ISSN (Print) - 0012-9976 | ISSN (Online) - 2349-8846

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Sustainable SRI and Rice Production

In Tamil Nadu, the extreme variation in rainfall had reduced the availability of water to agriculture and caused the groundwater table to fall by 37%. The production of rice, an important crop, had became particularly precarious. A well-designed upscaling strategy boosted and sustained the production of rice; it also helped the build-up of organic matter and improved soil fertility. This experience shows that the System of Rice Intensification offers an attractive opportunity for increasing food production per unit of water and improving efficiency.

The Continuing Practice of Untouchability in India

The caste (jati)-based practice of untouchability in India, shifting the focus from the victims of this practice, the ex-untouchables (Dalits), to the perpetrators, the non-Dalits is examined by identifying and disaggregating communities that continue to practise untouchability. The second wave of the India Human Development Survey data has been used to generate a socio-economic profile of those who practise untouchability in India, and check the hypothesis that households with a wider network outside the community than with one within the community are less likely to practise untouchability, and uses a logistic regression model to measure this effect at the all-India level.

Probing into the Freedoms of Queer Liberation in India

Reception of the reading down by the Supreme Court of Section 377 should be more circumspect, since there is much in the decision that offers reasons for concern. Rather than making a rupture with the contemporary majoritarian political climate, the decision is, in fact, a continuation of a longer nationalist project aimed at consolidating the ideal citizen subject of the Indian nation state.

Where Is All Our Health Data Going?

Multiple initiatives going on in India regarding the collection of digital personal health data are analysed, and the question of how the data is being used is examined. While such data could facilitate healthcare and referral services, a strong and sensitive governance structure is needed to be in place to enable its optimal use and to ensure that the data is not used to further the agendas of surveillance and control.

Interpretations and Implications of Increasing Obesity in India

The National Family Health Survey-3 and 4 data show that in the past 10 years, overweight/obesity among women in terms of Body Mass Index has increased quite sharply. In the Indian context, undernutrition and obesity are not separate problems. A large proportion of overweight/obese women are undernourished, with small stature, food transition towards more fats and increasingly sedentary lifestyles making them vulnerable towards being overweight/obese. More diversified diet reduces the risk of overweight/obesity. It is suggested that adequate and good quality diversified diets need to be ensured for comprehensive energy and nutrient adequacy. This requires an overhaul of India’s food programmes.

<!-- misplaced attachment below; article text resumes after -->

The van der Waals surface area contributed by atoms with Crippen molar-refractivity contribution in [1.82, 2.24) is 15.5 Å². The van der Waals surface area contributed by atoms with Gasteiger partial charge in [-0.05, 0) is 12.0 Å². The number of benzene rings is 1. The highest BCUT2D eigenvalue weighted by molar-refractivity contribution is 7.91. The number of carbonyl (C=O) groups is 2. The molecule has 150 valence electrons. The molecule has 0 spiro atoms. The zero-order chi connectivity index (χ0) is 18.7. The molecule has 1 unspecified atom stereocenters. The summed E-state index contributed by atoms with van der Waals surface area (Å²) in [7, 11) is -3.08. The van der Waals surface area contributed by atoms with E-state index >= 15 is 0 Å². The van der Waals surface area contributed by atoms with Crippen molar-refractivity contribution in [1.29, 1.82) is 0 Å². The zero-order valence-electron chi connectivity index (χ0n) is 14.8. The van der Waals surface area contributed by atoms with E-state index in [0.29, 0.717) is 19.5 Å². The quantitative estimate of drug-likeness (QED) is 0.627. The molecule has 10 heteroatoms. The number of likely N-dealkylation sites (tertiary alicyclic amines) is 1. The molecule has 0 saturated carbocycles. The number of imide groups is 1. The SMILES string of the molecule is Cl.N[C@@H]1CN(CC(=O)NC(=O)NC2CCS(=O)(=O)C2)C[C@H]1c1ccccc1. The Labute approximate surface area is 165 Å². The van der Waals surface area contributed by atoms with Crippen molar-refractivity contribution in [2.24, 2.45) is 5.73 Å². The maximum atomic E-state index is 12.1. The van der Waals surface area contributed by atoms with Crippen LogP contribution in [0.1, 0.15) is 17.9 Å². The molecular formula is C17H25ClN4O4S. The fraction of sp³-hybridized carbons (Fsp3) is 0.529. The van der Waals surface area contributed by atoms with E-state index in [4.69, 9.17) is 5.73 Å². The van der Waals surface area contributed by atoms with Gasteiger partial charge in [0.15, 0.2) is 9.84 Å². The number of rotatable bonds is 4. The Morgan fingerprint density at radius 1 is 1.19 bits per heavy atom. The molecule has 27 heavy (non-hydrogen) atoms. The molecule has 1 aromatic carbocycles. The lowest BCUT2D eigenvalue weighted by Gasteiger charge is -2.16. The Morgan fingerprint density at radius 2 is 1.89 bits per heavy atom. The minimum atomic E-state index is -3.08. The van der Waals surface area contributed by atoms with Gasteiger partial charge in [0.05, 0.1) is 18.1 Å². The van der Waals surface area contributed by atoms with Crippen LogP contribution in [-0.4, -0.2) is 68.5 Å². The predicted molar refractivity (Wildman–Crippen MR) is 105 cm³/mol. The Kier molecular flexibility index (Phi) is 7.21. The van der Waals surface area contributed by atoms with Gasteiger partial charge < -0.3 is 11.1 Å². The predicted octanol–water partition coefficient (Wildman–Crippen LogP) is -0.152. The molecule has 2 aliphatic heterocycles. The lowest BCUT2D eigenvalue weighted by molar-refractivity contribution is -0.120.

Marx’s Concept of Socialism

Although the work of Karl Marx continues to cast an enormous influence on debates concerning the nature of capitalism, one of the least theorised dimensions of his body of thought is his conception of the society that must supplant capitalism. While Marx never devoted a specific work to a discussion of life after capitalism, in large part due to his aversion to indulging in utopian and speculative reflections about the future, his distinctive critique of the central realities of capitalism—such as the dual character of labour, socially necessary labour time, and the law of value and surplus value—intimates a form of future social relations that is far more liberatory than has generally been appreciated.

Reservation Policy for Backward Classes

This paper examines the extent and determinants of popular support for reservation policy for the Scheduled Castes and the Other Backward Classes in India, using an individual-level opinion survey data set. It argues that the reservation policy, as well as its longitudinal extension and expansion into the private sector, is more supported than opposed, even though public opinion is polarised regarding its expansion to the private sector. Aside from the control variable of reservation status, those who are highly educated, female, rich, caste conscious, or have inter-caste friendships are likely to support reservation, whereas upper castes are less likely to support it.